Her reputation as a seasoned and respected journalist prompted Spanish-language news media and a book publisher to invite her to publish with them. La Jornada newspaper and Proceso magazine also published articles by her. She received a national journalism award in Mexico for her reporting on the murdered women; her nomination was submitted by Mexican media.

Due to the expertise she developed, Ms. Washington Valdez was asked to brief a U.S. congressional delegation led by U.S. Rep. Hilda Solis (D-California), which traveled to the border to look into the slayings. Human rights investigators and law enforcement officials on both sides of the border consulted with Ms. Washington Valdez for her knowledge about the crimes. She was also asked to provide testimony for an asylum hearing in Texas for a mother of one of the Juarez victims.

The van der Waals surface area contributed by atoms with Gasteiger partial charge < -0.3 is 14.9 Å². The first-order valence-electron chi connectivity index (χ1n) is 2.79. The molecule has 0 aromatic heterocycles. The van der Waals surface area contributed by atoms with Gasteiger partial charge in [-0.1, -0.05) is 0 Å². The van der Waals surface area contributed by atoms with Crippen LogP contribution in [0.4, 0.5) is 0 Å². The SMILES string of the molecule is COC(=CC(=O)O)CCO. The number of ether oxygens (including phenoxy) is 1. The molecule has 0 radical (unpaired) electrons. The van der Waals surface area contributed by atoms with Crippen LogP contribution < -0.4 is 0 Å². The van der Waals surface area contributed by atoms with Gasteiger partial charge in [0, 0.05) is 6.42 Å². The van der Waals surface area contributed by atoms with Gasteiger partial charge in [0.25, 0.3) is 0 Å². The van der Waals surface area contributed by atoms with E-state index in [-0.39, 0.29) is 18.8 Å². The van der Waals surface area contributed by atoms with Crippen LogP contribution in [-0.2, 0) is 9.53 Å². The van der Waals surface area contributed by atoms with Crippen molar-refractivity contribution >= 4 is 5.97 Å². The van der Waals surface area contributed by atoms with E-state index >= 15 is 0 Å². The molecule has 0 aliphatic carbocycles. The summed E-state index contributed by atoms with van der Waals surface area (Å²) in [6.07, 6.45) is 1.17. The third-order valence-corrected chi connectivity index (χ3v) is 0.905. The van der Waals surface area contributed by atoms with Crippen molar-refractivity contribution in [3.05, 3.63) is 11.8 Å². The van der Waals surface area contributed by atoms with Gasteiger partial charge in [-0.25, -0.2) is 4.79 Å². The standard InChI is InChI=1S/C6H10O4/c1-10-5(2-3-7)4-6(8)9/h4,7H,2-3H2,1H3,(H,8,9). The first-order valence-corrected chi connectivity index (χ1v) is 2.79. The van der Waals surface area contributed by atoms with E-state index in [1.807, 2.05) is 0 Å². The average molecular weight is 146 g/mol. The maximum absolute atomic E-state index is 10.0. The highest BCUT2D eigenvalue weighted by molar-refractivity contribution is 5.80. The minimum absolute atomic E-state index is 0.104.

[Prepared by Suli Berg]